Something which I haven't seen before was the outside reservoir pocket. It is a good idea, as in this way you can access your reservoir quick and easy - no opening your main pack, fishing the reservoir out and stuffing it back in, maybe getting your gear inside wet or dirty. A drawback I found with it is that if it is snowing, snow gets into the pocket, as it is open to the top and can not be closed. Same goes for leafs, small twigs and other stuff which finds its way in when you bushwack through the forest. But because it has a drain grommet in the bottom, at least water and snow are less of a problem.

Backpanel and one of the pockets on the shoulder straps.

The backpanel is soft and has a removable CCF pad in it, and I found it especially comfy when having the 2 l HydraForm reservoir in there as well, as it has a sort of backpanel. However, also without the reservoir it is good, and I found it perfect for skiing, snowshoeing, school and grocery shopping.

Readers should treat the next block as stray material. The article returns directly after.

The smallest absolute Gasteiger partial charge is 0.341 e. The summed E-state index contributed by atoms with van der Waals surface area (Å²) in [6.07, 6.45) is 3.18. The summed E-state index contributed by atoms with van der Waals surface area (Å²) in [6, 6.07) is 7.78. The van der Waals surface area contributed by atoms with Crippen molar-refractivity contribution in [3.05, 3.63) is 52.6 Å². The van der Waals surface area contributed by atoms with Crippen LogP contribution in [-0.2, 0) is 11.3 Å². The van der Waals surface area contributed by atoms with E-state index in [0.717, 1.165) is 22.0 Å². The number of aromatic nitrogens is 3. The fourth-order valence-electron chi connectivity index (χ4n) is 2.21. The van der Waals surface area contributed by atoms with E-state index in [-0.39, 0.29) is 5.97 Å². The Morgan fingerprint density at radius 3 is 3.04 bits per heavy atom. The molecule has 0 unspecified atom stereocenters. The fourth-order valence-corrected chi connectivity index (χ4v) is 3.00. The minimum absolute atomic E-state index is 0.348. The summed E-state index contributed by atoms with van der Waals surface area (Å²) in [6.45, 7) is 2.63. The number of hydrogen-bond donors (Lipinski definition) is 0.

The shoulder straps have a die-cut foam in it, between two layers of mesh, with the inside having a softer mesh to add some cushioning. The pockets on the shoulder straps are nice, if you carry a small & narrow GPS or phone, or want to have your snacks close you will like these. An iPhone doesn't fit in, sorry folks!

The front pocket is good, a bit tight maybe and with the two buckles to close it, it can be a bit slow if you need something fast. But it stores a UL tarp fine, as well as snacks, extra gloves and buff with some room to spare.

The main pocket.

The main pocket is big. 32 liters is plenty for a UL summer trip, and I think that's where new lightweight and UL backpackers will take this pack. Now in winter I carry extra puffy insulation, a 1l thermos flask, binoculars, a book, papers, iPad, camera, spare socks, gloves and gaiters in it, and yes, there's still room. It is massive. Sadly it is a cinch closure, and I always find that the cords get in the way and flies around where it shouldn't, but that might just be my inability to use it correctly.